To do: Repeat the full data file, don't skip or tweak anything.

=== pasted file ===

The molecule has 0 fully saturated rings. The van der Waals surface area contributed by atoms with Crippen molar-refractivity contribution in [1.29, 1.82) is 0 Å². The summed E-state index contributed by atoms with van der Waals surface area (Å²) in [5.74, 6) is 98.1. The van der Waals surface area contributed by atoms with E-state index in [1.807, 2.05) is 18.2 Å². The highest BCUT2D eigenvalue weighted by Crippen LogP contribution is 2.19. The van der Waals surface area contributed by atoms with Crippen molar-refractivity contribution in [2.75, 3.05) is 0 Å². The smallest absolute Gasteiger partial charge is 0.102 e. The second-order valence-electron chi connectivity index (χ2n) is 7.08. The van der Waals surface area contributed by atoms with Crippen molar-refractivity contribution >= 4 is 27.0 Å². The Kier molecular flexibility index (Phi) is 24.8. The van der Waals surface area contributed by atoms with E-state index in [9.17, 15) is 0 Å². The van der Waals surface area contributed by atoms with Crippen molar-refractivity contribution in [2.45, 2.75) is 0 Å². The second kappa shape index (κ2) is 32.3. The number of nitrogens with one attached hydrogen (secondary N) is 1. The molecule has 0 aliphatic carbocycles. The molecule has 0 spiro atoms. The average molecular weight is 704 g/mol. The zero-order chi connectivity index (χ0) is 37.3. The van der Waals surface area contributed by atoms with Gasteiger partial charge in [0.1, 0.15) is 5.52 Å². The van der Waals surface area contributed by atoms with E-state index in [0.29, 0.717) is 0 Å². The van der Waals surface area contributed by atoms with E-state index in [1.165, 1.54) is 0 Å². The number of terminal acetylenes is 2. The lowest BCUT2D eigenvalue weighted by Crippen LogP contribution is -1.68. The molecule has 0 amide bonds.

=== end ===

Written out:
The molecule has 0 fully saturated rings. The van der Waals surface area contributed by atoms with Crippen molar-refractivity contribution in [1.29, 1.82) is 0 Å². The summed E-state index contributed by atoms with van der Waals surface area (Å²) in [5.74, 6) is 98.1. The van der Waals surface area contributed by atoms with E-state index in [1.807, 2.05) is 18.2 Å². The highest BCUT2D eigenvalue weighted by Crippen LogP contribution is 2.19. The van der Waals surface area contributed by atoms with Crippen molar-refractivity contribution in [2.75, 3.05) is 0 Å². The smallest absolute Gasteiger partial charge is 0.102 e. The second-order valence-electron chi connectivity index (χ2n) is 7.08. The van der Waals surface area contributed by atoms with Crippen molar-refractivity contribution >= 4 is 27.0 Å². The Kier molecular flexibility index (Phi) is 24.8. The van der Waals surface area contributed by atoms with E-state index in [9.17, 15) is 0 Å². The van der Waals surface area contributed by atoms with Crippen molar-refractivity contribution in [2.45, 2.75) is 0 Å². The second kappa shape index (κ2) is 32.3. The number of nitrogens with one attached hydrogen (secondary N) is 1. The molecule has 0 aliphatic carbocycles. The molecule has 0 spiro atoms. The average molecular weight is 704 g/mol. The zero-order chi connectivity index (χ0) is 37.3. The van der Waals surface area contributed by atoms with Gasteiger partial charge in [0.1, 0.15) is 5.52 Å². The van der Waals surface area contributed by atoms with E-state index in [0.29, 0.717) is 0 Å². The van der Waals surface area contributed by atoms with E-state index in [1.165, 1.54) is 0 Å². The number of terminal acetylenes is 2. The lowest BCUT2D eigenvalue weighted by Crippen LogP contribution is -1.68. The molecule has 0 amide bonds.